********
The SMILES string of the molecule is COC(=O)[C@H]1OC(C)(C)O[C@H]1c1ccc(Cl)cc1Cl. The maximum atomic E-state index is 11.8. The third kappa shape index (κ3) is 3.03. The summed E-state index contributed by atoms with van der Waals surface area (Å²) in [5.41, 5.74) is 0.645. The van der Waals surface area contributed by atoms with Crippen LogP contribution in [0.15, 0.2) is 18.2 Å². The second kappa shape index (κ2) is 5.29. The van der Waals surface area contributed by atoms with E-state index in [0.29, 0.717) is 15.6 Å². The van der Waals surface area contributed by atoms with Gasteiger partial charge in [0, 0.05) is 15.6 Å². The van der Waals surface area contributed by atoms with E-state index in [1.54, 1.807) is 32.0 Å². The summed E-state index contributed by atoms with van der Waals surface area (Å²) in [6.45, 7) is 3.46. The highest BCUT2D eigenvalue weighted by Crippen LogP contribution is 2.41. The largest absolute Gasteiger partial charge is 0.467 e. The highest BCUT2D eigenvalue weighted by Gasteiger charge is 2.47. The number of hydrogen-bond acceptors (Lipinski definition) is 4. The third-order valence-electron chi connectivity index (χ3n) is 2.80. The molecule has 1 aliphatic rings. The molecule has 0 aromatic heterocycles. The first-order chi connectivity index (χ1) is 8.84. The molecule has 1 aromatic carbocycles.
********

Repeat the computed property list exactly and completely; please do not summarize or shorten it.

The SMILES string of the molecule is COC(=O)[C@H]1OC(C)(C)O[C@H]1c1ccc(Cl)cc1Cl. The maximum atomic E-state index is 11.8. The third kappa shape index (κ3) is 3.03. The summed E-state index contributed by atoms with van der Waals surface area (Å²) in [5.41, 5.74) is 0.645. The van der Waals surface area contributed by atoms with Crippen LogP contribution in [0.15, 0.2) is 18.2 Å². The second kappa shape index (κ2) is 5.29. The van der Waals surface area contributed by atoms with E-state index in [0.29, 0.717) is 15.6 Å². The van der Waals surface area contributed by atoms with Gasteiger partial charge in [0, 0.05) is 15.6 Å². The van der Waals surface area contributed by atoms with E-state index in [1.54, 1.807) is 32.0 Å². The summed E-state index contributed by atoms with van der Waals surface area (Å²) in [6.45, 7) is 3.46. The highest BCUT2D eigenvalue weighted by Crippen LogP contribution is 2.41. The largest absolute Gasteiger partial charge is 0.467 e. The highest BCUT2D eigenvalue weighted by Gasteiger charge is 2.47. The number of hydrogen-bond acceptors (Lipinski definition) is 4. The third-order valence-electron chi connectivity index (χ3n) is 2.80. The molecule has 1 aliphatic rings. The molecule has 0 aromatic heterocycles. The first-order chi connectivity index (χ1) is 8.84. The molecule has 1 aromatic carbocycles.